My old chum Iain Martin is closer to the mark when he notes that drawing more families into the 40 per cent tax bracket (for a portion of their earnings) has caused the Conservatives more trouble with the aspirational, successful middle-classes than is sometimes appreciated. The rumpus over child benefit has doubtless played a part too. All true. But Iain fails to menton Osborne’s single biggest political blunder: cutting the top rate of income tax from 50 per cent to 45 per cent.

Politics is often a matter of signalling. And that tax cut – however neutral in revenue terms – shouted: We are the party of the super-rich and we will look after our own. It drowned out any benefit the Tories might have hoped to gain from increasing the personal allowance (a Lib Dem policy anyway). To the extent anyone can ever recall anything the Chancellor does, I’ll bet that people remember Osborne’s desperation to cut income tax for the wealthiest 3 per cent of Britons. (He’s lucky more people don’t remember that he also increased VAT for everyone).

People are fed up. Even in prosperous southern England (though, sure, Eastleigh is not a wholly typical southern seat). No wonder there’s a plague on all your houses mood. But, look, there is no UKIP tsunami (though they will certainly do well at the European elections). Lord Ashcroft’s invaluable exit poll reports that only 43 per cent of yesterday’s UKIP voters will stick with Monsieur Farage’s gang at the general election. 80 per cent of UKIP voters admit their vote was a protest.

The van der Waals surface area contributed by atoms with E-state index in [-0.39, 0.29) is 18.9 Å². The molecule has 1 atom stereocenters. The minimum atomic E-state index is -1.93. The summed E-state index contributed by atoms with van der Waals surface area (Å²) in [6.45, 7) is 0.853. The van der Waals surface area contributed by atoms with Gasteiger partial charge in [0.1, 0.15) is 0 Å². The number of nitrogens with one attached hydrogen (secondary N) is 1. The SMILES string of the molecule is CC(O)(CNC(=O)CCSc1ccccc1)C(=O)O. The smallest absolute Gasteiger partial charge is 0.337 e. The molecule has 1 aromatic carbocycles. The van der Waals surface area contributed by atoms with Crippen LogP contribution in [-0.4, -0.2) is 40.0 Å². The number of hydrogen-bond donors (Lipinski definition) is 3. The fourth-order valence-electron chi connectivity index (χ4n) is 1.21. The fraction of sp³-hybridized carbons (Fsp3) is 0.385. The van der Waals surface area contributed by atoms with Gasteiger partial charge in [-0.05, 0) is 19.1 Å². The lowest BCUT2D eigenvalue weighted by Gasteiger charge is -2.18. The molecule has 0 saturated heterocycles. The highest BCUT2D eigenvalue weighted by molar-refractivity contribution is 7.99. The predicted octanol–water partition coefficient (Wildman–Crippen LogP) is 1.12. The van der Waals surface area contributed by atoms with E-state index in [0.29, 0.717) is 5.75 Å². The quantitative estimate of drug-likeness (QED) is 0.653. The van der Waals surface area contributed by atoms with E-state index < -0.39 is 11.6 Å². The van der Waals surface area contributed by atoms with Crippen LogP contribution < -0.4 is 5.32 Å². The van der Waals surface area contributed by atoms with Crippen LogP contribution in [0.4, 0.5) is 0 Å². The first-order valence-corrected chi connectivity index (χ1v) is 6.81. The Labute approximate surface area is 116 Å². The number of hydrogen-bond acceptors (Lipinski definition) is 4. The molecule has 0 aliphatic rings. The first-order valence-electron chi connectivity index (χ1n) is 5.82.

You can’t make a deal with these voters. Nor can you win a general election if your chief aim is to pander to people who hate you.

So is Cameron in trouble? Sure. An increasingly large part of his own party can’t stand him. But that doesn’t mean the country as a whole is ready to embrace Prime Minister Miliband. At least I hope not.

Still, perhaps the biggest thing to note is that the combined Tory-Labour vote barely scraped above 33 per cent in Eastleigh. That’s not very different from the result at the Bradford by-election when the two traditional parties combined support amounted to just a third of those who bothered to vote. As Isabel suggests that’s more important than chasing the UKIP vote.

How much more can Cameron & Co offer the right anyway? On Europe he’s done his best to give them what they want. Ditto on immigration. So, as both Dan Hodges and Jeremy Cliffe ask, what next?

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Show comments
  • snorker

    Cameron will lose the next election by ignoring what UKIP and the electorate are saying 43% of 28% will guarantee that . 3% lost him 25 seats last time. He is still insisting on open door immigration and no one believes him when he says he might have a referendum on EU sometime . Cameron is determined to destroy the Tory Party in 2015 .